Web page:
GH Being smart as a city means heading for new shores and doing things that have never been done before. However, this is only possible when the corresponding basic knowledge configuration is available – and this configuration is in turn attractive for international companies. An innovative setting and proactive city open up new opportunities, new ideas and business models. Tech start-ups that work on smart solutions are a good example of this. They attract global players who are interested in these innovations.
JM What is happening in Vienna’s traditional sectors – services and trade, etc? Do those sectors still underpin your economy?
GH Vienna has transformed itself from a city of smoking chimneys to a metropolis of thinking heads. Since the turn of the millennium or even before, we have fully arrived in the information society. Even traditional companies, some of which have been producing the same products for more than 100 years, are no longer operated in the way they were 20 or 30 years ago but have rather joined the era of digitalisation in their day-to-day running. What is especially exciting at the moment is how young creative individuals are rediscovering and reviving old Viennese handicraft traditions – and have completely utilised the opportunities of digitalisation for their business model in doing so.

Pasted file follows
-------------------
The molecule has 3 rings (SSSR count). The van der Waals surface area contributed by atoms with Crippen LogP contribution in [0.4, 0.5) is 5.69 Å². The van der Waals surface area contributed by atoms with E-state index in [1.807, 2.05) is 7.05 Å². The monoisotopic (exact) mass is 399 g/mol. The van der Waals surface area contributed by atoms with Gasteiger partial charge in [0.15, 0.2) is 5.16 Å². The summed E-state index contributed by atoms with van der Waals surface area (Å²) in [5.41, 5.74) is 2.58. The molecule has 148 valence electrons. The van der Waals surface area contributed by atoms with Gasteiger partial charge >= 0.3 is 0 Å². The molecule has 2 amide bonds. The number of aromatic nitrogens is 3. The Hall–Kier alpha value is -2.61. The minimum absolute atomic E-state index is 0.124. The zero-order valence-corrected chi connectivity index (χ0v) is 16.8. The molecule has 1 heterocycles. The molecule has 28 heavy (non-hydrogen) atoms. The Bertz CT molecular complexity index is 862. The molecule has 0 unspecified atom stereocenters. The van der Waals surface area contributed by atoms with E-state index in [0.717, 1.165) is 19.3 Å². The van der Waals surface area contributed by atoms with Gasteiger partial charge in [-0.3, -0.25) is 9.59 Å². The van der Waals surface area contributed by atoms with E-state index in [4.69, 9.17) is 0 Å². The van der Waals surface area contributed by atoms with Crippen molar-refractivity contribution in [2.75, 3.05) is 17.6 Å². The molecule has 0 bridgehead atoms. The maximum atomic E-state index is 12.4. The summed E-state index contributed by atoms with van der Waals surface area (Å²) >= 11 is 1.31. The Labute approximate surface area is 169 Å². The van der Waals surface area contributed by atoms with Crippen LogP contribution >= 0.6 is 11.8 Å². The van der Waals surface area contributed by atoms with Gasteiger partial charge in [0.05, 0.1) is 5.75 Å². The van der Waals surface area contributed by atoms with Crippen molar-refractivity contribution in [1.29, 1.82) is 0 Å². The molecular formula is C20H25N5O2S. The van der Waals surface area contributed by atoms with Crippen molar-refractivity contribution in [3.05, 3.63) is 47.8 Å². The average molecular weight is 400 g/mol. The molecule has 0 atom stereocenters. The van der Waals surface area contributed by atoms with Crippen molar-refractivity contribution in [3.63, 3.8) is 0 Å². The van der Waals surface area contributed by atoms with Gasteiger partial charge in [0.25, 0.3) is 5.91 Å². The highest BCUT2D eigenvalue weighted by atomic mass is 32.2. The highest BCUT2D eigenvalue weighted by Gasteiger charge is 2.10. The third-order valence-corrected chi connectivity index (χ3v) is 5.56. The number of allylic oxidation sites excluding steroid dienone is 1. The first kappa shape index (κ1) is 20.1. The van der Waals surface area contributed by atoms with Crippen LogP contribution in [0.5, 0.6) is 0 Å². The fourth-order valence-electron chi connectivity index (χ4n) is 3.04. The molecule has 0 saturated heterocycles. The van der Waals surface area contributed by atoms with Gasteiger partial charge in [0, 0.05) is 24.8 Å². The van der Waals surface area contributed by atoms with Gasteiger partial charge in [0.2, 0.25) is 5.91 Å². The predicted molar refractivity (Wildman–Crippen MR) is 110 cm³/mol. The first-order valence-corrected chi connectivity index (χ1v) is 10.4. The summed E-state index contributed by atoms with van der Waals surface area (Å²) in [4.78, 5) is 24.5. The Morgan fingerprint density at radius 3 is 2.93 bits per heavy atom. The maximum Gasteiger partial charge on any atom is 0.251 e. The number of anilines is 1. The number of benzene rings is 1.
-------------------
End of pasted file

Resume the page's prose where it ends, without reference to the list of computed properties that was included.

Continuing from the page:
JM What do you say in response to Vienna’s accolades for its culture, quality of life and attractions? Presumably they support you in marketing Vienna, but as a BUSINESS location, what qualities do you promote?
GH We try to use Vienna’s high prominence as a tourism metropolis for our work as a promotion agency. This is because both factors – quality of living and high competitiveness – are decided by the investment decisions of companies.
Our surveys among expats working in Vienna continually indicate the high significance of “soft location” factors such as safety, cultural offering, short routes, public transport and cleanliness. They also contribute to around 90% of Viennese expatriates recommending the city further as an expat location.
Vienna’s strongest arguments for its role as a business location today are its internationality, innovative setting, expertly trained workforce and its hub function between East and West.